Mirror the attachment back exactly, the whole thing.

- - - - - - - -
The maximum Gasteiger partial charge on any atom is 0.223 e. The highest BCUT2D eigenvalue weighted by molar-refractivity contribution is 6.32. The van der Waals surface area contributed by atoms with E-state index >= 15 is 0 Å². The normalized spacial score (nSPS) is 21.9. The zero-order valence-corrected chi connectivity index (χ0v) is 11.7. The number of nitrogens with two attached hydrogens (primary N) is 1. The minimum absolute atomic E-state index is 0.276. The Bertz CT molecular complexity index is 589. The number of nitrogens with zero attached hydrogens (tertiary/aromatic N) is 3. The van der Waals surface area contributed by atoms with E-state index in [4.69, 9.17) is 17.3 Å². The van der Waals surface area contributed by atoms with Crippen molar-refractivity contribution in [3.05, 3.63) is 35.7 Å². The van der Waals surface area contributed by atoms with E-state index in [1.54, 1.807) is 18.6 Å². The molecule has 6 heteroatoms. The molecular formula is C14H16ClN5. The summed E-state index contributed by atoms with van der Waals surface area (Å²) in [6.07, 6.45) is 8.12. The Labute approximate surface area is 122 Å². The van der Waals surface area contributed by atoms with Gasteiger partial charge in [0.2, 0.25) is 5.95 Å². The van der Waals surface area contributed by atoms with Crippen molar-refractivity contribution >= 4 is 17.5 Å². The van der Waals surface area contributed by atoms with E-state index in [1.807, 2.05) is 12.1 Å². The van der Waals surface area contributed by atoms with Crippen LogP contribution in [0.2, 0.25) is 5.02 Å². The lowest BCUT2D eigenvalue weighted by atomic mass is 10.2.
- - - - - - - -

The maximum Gasteiger partial charge on any atom is 0.223 e. The highest BCUT2D eigenvalue weighted by molar-refractivity contribution is 6.32. The van der Waals surface area contributed by atoms with E-state index >= 15 is 0 Å². The normalized spacial score (nSPS) is 21.9. The zero-order valence-corrected chi connectivity index (χ0v) is 11.7. The number of nitrogens with two attached hydrogens (primary N) is 1. The minimum absolute atomic E-state index is 0.276. The Bertz CT molecular complexity index is 589. The number of nitrogens with zero attached hydrogens (tertiary/aromatic N) is 3. The van der Waals surface area contributed by atoms with E-state index in [4.69, 9.17) is 17.3 Å². The van der Waals surface area contributed by atoms with Crippen molar-refractivity contribution in [3.05, 3.63) is 35.7 Å². The van der Waals surface area contributed by atoms with E-state index in [1.54, 1.807) is 18.6 Å². The molecule has 6 heteroatoms. The molecular formula is C14H16ClN5. The summed E-state index contributed by atoms with van der Waals surface area (Å²) in [6.07, 6.45) is 8.12. The Labute approximate surface area is 122 Å². The van der Waals surface area contributed by atoms with Gasteiger partial charge in [0.2, 0.25) is 5.95 Å². The van der Waals surface area contributed by atoms with Crippen molar-refractivity contribution >= 4 is 17.5 Å². The van der Waals surface area contributed by atoms with E-state index in [1.807, 2.05) is 12.1 Å². The van der Waals surface area contributed by atoms with Crippen LogP contribution in [0.2, 0.25) is 5.02 Å². The lowest BCUT2D eigenvalue weighted by atomic mass is 10.2.